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Boomers reshape older adult ministries

Boomers reshape older adult ministries

Volunteers at Information Table
Beyond 50 volunteers like these from Community UMC, DeBary, are an important part of community outreach efforts.

Jerry Smith recently returned from a symposium in Nashville, Tenn., inspired to find new ways to reach out to older adults, while also building deeper connections between generations of church members.

Smith, the coordinator of older adult ministries at Killearn UMC, Tallahassee, said traditional programs aimed at serving the elderly don’t speak to the diverse needs of Baby Boomers.

The issue is so important that the General Board of Discipleship devised a set of strategies to address it. 

Last month, Rev. Dr. Richard H. Gentzler Jr., director of the GBOD’s Center on Aging & Older Adult Ministries, presented the priorities outlined in a comprehensive plan for the next four years at the Symposium for Conference Leaders of Older Adult Ministries.

The plan identifies three vital areas for leadership training and resources:

  • The New Seniors, aka Boomers: Exploring the spiritual well-being of Boomers who are joining the ranks of older adulthood. By 2016, leading edge Boomers will begin turning 70 years of age.
  • Old-age poverty: Examining issues of poverty, including financial exploitation, among growing numbers of older adults in late life and identifying ways churches can help.
  • Intergenerational: Living the legacy by learning, growing and sharing among young people and older adults to blur the lines of separation among the generations.

Just two years ago, about 40 million Americans were age 65 or older. Gentzler told representatives of 52 annual conferences at the symposium that those ranks are expected to swell to 72 million by 2030 based on U.S. Census Bureau projections.

Smith, who serves on the Florida Conference Beyond 50 Ministries Task Team, said the GBOD plan provides clear direction at a critical time. He believes his church has thriving older adult ministries that regularly reach people in their 70s to 90s with a multitude of activities. But Boomers don’t relate to those programs, he said.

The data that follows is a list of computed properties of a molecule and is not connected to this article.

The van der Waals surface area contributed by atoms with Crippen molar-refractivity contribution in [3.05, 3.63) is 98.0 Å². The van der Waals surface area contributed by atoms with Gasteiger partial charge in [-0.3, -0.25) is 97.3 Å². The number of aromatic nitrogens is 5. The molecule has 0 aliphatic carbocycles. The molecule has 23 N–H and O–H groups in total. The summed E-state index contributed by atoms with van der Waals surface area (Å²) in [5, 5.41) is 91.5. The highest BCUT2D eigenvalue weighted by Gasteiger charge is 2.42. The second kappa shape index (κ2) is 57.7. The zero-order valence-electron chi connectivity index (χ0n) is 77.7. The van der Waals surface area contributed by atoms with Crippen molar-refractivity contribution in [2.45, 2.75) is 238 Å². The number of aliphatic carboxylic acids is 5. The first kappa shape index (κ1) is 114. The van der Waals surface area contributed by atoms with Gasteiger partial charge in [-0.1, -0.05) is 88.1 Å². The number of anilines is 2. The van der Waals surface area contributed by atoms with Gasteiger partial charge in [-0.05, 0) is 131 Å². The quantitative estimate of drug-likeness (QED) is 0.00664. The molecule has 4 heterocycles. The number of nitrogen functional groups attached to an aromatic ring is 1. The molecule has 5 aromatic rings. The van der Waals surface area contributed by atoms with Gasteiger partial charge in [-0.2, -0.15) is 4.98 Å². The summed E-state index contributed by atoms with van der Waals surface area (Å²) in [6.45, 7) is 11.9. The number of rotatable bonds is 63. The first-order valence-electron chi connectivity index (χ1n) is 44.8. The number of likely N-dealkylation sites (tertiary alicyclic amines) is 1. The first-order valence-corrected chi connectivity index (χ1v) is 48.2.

“‘Senior’ is not something that Boomers want to be called,” said Smith, who at 63 is at the upper end of the Baby Boomer generation born between 1946 and 1964.

While his church has not yet developed special ministries aimed at Boomers, it did target that audience with a speakers’ series based on the book “Boomers on the Edge,” by Terry Hargrave.

Community UMC, DeBary, volunteers
A.J. Hackshaw, left, and Camille Miller are among Beyond 50 volunteers from Community UMC, DeBary, putting on a back-to-school festival in their community.

Topics addressed by speakers included caring for aging parents, supporting adult children returning home and dealing with the reality of being unable to retire. The series, open to the public, was well-received and Smith envisions similar outreach events in the future.

Rev. Lisa Degrenia, pastor of Community UMC, DeBary, said Boomers typically have a heart for service, and churches may be able help them plug into organizations that combat human trafficking, protect the environment, help children learn, feed the poor or tackle other social issues.

Boomers represent a huge, untapped resource, Degrenia said.

“They can extend healing and help in Jesus’ name.”

Along those lines, her church has joined a network of organizations working to address community needs.

Recently, that network organized a school supply drive. She thinks the group will tackle other local causes in the future.

Rev. David Broadbent of Canal Point UMC, Palm Beach County, is another member of the Beyond 50 Ministries Task Team. He said he’s noticed the need to use different forms of communication to reach church members.

Some members are tech-savvy; others aren’t. So, when Broadbent wants to share helpful articles, he’ll text or email members to tell them where to find them and he’ll print copies to put in the church.

Both he and Smith think that their churches may be able to connect young members of their church with older generations, to bring them up to speed on technology.

Clearly, not all older adults are cut from the same cloth, said Nancy Metz, former chairwoman of the Beyond 50 Ministries Task Team and now an associate lay leader in the South West District. She was invited to speak at the symposium and said differences among age groups prompted the Florida Conference to change the name of its older adult ministry to Beyond 50 in 2006.

Like Smith and Broadbent, Metz wants to pursue closer connections between generations within the church.

“We’re all in this, and I really would hope that large numbers of United Methodists who are in older adult ministry would say, ‘This isn’t just about us. It’s about having a church for our children and grandchildren,'” she said.

She also believes that Christians in later life can transform lives in their own peer groups.

“Not every older person has been saved,” she said. “Who can reach them better than older adults?”

*This story includes information from the General Board of Discipleship communications staff.